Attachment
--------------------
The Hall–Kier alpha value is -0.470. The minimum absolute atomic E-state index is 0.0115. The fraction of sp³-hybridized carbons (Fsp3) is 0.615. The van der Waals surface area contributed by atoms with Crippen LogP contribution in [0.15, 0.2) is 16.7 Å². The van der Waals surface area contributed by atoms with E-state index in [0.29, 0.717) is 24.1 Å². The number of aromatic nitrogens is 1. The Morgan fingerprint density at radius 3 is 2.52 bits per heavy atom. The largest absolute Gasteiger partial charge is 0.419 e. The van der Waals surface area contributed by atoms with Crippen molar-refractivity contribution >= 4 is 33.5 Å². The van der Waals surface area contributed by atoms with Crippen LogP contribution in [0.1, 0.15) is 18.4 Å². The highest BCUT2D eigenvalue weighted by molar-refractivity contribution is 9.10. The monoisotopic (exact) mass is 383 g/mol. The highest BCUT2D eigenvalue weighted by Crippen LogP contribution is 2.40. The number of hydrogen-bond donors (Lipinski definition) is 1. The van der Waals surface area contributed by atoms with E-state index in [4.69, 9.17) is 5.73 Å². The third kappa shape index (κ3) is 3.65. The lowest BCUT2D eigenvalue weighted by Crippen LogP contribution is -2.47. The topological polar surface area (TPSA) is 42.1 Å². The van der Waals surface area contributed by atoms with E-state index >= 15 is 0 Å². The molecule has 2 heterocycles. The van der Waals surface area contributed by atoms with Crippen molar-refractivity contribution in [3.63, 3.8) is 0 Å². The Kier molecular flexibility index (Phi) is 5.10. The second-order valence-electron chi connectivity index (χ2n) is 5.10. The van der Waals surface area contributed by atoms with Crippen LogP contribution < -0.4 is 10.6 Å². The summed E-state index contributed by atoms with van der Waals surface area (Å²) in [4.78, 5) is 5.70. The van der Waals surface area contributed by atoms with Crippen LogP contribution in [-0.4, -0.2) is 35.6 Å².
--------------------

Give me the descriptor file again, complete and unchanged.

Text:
The Hall–Kier alpha value is -0.470. The minimum absolute atomic E-state index is 0.0115. The fraction of sp³-hybridized carbons (Fsp3) is 0.615. The van der Waals surface area contributed by atoms with Crippen LogP contribution in [0.15, 0.2) is 16.7 Å². The van der Waals surface area contributed by atoms with E-state index in [0.29, 0.717) is 24.1 Å². The number of aromatic nitrogens is 1. The Morgan fingerprint density at radius 3 is 2.52 bits per heavy atom. The largest absolute Gasteiger partial charge is 0.419 e. The van der Waals surface area contributed by atoms with Crippen molar-refractivity contribution >= 4 is 33.5 Å². The van der Waals surface area contributed by atoms with Crippen LogP contribution in [0.1, 0.15) is 18.4 Å². The highest BCUT2D eigenvalue weighted by molar-refractivity contribution is 9.10. The monoisotopic (exact) mass is 383 g/mol. The highest BCUT2D eigenvalue weighted by Crippen LogP contribution is 2.40. The number of hydrogen-bond donors (Lipinski definition) is 1. The van der Waals surface area contributed by atoms with E-state index in [4.69, 9.17) is 5.73 Å². The third kappa shape index (κ3) is 3.65. The lowest BCUT2D eigenvalue weighted by Crippen LogP contribution is -2.47. The topological polar surface area (TPSA) is 42.1 Å². The van der Waals surface area contributed by atoms with E-state index >= 15 is 0 Å². The molecule has 2 heterocycles. The van der Waals surface area contributed by atoms with Crippen molar-refractivity contribution in [3.63, 3.8) is 0 Å². The Kier molecular flexibility index (Phi) is 5.10. The second-order valence-electron chi connectivity index (χ2n) is 5.10. The van der Waals surface area contributed by atoms with Crippen LogP contribution < -0.4 is 10.6 Å². The summed E-state index contributed by atoms with van der Waals surface area (Å²) in [4.78, 5) is 5.70. The van der Waals surface area contributed by atoms with Crippen LogP contribution in [-0.4, -0.2) is 35.6 Å².